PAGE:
The uses and limitations of single-cell mass cytometry for studying human microglia function

Chotima Böttcher
Chotima Böttcher, Charité – University Medicine Berlin


Microglia, the resident innate immune cells of the central nervous system (CNS), play an important role in brain development and homeostasis. Studies in animal models reveal the origin and development of microglia, and how these cells alter their transcriptional and phenotypic signatures during CNS pathology. However, little is known about their human counterparts. Recent studies in human brain samples have harnessed the power of mass cytometry (CyTOF) to provide a comprehensive molecular view of human microglia in healthy and diseased brains. CyTOF is a powerful tool to study single-cell protein expression of human microglia (huMG), which can be combined with scRNA-seq for comprehensive analysis, as it allows single-cell analysis of post-translational modifications of proteins, which provides insights into cell signalling dynamics in targeted cells. In addition, imaging mass cytometry (IMC) has recently been demonstrated for analysing multiple cell types in human brain sections. IMC leverages mass spectrometry to acquire spatial data of cell-cell interactions on brain sections. Here, the use and limitations of CyTOF in studing huMG are discussed.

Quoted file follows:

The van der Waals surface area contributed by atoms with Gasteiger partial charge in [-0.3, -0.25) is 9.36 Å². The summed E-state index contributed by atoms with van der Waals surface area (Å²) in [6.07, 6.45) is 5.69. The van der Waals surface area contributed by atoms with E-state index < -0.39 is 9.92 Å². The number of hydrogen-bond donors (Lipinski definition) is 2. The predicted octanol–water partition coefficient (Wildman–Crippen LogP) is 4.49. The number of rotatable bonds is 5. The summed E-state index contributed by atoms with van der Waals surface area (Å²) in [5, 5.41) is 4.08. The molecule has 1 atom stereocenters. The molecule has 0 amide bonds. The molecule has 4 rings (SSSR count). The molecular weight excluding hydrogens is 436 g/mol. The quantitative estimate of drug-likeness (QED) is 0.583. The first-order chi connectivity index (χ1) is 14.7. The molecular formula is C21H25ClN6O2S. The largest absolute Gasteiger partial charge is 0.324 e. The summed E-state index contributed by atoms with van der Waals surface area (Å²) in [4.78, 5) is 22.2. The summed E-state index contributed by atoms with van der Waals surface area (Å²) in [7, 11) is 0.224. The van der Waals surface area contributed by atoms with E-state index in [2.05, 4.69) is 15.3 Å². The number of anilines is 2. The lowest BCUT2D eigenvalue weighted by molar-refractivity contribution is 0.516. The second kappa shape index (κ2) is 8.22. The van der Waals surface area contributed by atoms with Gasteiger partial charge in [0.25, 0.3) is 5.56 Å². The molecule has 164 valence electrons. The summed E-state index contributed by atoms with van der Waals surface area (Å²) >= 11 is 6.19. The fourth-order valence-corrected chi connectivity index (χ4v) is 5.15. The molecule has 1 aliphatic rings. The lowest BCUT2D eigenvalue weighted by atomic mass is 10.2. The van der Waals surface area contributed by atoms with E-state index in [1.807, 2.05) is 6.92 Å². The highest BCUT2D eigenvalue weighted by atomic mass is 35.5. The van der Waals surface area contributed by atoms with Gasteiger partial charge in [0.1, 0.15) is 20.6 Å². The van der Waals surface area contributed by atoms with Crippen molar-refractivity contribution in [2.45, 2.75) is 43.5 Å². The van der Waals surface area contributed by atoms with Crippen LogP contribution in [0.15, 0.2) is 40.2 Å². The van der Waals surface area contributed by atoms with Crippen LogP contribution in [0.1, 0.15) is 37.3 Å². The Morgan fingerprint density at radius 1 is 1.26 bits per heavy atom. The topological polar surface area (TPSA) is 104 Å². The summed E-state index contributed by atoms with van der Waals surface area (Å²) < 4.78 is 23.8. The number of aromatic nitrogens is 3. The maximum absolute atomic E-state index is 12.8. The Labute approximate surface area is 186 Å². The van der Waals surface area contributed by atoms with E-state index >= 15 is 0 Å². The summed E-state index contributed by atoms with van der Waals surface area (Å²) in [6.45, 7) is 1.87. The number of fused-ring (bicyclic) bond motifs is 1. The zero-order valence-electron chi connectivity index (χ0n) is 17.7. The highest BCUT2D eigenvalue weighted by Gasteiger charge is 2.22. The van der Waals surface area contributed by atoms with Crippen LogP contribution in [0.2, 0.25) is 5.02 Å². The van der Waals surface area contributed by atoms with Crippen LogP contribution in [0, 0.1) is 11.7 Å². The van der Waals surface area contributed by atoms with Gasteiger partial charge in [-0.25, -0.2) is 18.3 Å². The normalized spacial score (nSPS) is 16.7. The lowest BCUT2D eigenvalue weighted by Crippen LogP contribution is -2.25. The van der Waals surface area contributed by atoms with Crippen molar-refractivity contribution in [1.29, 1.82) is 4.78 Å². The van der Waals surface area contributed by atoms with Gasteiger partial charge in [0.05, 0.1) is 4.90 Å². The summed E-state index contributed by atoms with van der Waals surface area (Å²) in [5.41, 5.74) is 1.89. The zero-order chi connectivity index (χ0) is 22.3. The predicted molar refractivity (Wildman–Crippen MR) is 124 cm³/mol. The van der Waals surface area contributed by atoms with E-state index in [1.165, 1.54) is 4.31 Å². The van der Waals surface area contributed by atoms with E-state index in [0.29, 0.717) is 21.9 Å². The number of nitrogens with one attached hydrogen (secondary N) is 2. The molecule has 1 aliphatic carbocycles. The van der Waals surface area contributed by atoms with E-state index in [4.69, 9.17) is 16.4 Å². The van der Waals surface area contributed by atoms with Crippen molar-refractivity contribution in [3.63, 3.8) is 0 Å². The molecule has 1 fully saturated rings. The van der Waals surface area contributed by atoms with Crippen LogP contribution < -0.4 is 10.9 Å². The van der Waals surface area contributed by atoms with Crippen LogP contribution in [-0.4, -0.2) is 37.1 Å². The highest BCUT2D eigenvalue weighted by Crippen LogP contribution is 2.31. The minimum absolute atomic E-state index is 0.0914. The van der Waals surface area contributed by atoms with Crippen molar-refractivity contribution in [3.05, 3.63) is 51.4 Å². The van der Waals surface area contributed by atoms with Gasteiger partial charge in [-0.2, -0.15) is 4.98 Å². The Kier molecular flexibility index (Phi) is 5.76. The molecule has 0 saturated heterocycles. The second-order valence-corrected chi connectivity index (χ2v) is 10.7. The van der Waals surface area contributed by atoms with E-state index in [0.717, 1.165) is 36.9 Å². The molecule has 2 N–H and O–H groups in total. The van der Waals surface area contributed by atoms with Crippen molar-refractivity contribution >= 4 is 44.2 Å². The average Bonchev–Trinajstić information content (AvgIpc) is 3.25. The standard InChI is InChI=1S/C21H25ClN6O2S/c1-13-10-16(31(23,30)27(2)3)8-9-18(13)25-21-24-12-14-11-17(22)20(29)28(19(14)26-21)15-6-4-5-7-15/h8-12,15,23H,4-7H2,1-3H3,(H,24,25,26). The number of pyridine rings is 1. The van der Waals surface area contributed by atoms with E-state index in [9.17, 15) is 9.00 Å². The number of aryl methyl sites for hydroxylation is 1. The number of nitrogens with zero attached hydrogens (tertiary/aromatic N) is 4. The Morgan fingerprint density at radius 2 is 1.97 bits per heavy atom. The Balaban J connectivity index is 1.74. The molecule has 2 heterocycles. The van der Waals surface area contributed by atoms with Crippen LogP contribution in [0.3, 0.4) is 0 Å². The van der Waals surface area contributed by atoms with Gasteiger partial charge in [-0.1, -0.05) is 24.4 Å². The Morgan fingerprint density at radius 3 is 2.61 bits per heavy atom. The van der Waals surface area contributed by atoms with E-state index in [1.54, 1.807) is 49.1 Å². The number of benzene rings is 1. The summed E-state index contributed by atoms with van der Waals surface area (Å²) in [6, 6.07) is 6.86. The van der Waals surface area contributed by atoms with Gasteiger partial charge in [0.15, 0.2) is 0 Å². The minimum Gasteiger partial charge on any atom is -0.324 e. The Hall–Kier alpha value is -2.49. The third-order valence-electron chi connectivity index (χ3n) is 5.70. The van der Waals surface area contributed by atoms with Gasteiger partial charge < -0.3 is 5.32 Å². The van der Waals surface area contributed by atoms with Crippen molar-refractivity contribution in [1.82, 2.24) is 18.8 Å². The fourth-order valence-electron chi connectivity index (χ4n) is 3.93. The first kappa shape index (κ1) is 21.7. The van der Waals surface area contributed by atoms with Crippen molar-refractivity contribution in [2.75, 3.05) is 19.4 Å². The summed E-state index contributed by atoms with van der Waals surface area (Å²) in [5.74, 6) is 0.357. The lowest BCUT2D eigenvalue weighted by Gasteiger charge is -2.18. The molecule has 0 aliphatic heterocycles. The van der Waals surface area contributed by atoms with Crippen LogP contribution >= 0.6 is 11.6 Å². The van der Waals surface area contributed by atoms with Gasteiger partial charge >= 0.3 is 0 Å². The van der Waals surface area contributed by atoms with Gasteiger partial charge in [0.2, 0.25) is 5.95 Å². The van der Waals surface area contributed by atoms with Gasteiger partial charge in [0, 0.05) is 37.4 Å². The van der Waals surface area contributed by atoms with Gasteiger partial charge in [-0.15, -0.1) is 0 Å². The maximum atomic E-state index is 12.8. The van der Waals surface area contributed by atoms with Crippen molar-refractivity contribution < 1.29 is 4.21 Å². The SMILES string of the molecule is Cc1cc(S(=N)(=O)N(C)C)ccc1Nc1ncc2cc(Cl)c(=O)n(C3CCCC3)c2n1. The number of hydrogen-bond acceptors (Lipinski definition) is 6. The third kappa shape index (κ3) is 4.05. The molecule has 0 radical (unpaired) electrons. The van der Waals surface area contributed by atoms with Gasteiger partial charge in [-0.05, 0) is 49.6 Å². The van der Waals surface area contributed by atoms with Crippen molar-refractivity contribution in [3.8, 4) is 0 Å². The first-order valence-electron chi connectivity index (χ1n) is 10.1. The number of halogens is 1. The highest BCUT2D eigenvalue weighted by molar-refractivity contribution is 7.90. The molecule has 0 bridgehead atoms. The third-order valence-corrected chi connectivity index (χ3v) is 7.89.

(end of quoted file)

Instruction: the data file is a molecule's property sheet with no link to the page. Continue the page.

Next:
Chotima Böttcher is a group leader and principal investigator at the Charité – Universitätsmedizin Berlin, Germany. Dr. Böttcher obtained her PhD at Institute of Pharmacy, at Martin-Luther-University Halle-Wittenberg, Halle/Saale, Germany. Her research focuses on systems immunology in neuroscience, with particular emphasis on myeloid cells including monocytes and brain microglia/macrophages. The main goal is to identify cellular complexity and heterogeneity of the myeloid compartment of the human central nervous system and to further investigate how these signatures alter during neurodegeneration/neuroinflammation.


Böttcher C*, Schlickeiser S*, Sneeboer MAM*, Kunkel D, Knop A, Paza E, Fidzinski P, Kraus L, Snijders GJL, Kahn RS, Schulz AR, Mei HE, NBB-Psy, Hol EM, Siegmund B, Glauben R, Spruth EJ, de Witte LD, Priller J: Human microglia regional heterogeneity and phenotypes determined by multiplexed single-cell mass cytometry. Nat Neurosci 22, 78–90 (2019). (*equal contribution)

2.    Sankowski R*, Böttcher C*, Masuda T, Geirsdottir L, Sagar, Sindram E, Seredenina T, Muhs A, Scheiwe C, Shah MJ, Heiland DH, Schnell O, Gru¨n D*, Priller J*, Prinz M*: Mapping microglia diversity in the human brain through the integration of high-dimensional techniques. Nat Neurosci 22, 2098–2110 (2019). (*equal contribution)

3.    Böttcher C*, van der Poel M*, Fernández-Zapata C*, Schlickeiser S, Leman JKH, Hsiao CC, Mizee MR, Adelia, Vincenten MCJ, Kunkel D, Huitinga I*, Hamann J*, Priller J*. Single-cell mass cytometry reveals complex myeloid cell composition in active lesions of progressive multiple sclerosis. Acta Neuropathol Commun 8, 136 (2020). (*equal contribution)



Logo Charité